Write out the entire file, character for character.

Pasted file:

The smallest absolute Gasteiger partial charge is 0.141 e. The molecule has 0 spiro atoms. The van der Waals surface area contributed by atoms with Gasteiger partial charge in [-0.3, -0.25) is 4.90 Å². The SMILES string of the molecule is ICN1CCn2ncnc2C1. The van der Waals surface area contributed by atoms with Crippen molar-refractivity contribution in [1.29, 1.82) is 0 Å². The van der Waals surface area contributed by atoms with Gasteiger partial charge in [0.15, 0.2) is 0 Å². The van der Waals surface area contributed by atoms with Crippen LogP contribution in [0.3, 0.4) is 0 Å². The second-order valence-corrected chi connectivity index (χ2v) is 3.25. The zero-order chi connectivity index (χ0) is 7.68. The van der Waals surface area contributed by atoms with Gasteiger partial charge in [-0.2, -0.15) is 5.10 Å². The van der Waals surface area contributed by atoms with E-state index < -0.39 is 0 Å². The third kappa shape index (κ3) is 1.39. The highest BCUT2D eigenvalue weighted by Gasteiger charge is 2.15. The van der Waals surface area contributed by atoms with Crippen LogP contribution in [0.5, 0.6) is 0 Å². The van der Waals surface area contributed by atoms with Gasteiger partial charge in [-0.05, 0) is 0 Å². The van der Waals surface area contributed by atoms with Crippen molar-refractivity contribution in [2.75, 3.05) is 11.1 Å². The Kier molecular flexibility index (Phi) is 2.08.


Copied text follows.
The smallest absolute Gasteiger partial charge is 0.141 e. The molecule has 0 spiro atoms. The van der Waals surface area contributed by atoms with Gasteiger partial charge in [-0.3, -0.25) is 4.90 Å². The SMILES string of the molecule is ICN1CCn2ncnc2C1. The van der Waals surface area contributed by atoms with Crippen molar-refractivity contribution in [1.29, 1.82) is 0 Å². The van der Waals surface area contributed by atoms with Gasteiger partial charge in [0.15, 0.2) is 0 Å². The van der Waals surface area contributed by atoms with Crippen LogP contribution in [0.3, 0.4) is 0 Å². The second-order valence-corrected chi connectivity index (χ2v) is 3.25. The zero-order chi connectivity index (χ0) is 7.68. The van der Waals surface area contributed by atoms with Gasteiger partial charge in [-0.2, -0.15) is 5.10 Å². The van der Waals surface area contributed by atoms with E-state index < -0.39 is 0 Å². The third kappa shape index (κ3) is 1.39. The highest BCUT2D eigenvalue weighted by Gasteiger charge is 2.15. The van der Waals surface area contributed by atoms with Crippen LogP contribution in [0.5, 0.6) is 0 Å². The van der Waals surface area contributed by atoms with Gasteiger partial charge in [-0.05, 0) is 0 Å². The van der Waals surface area contributed by atoms with Crippen molar-refractivity contribution in [2.75, 3.05) is 11.1 Å². The Kier molecular flexibility index (Phi) is 2.08.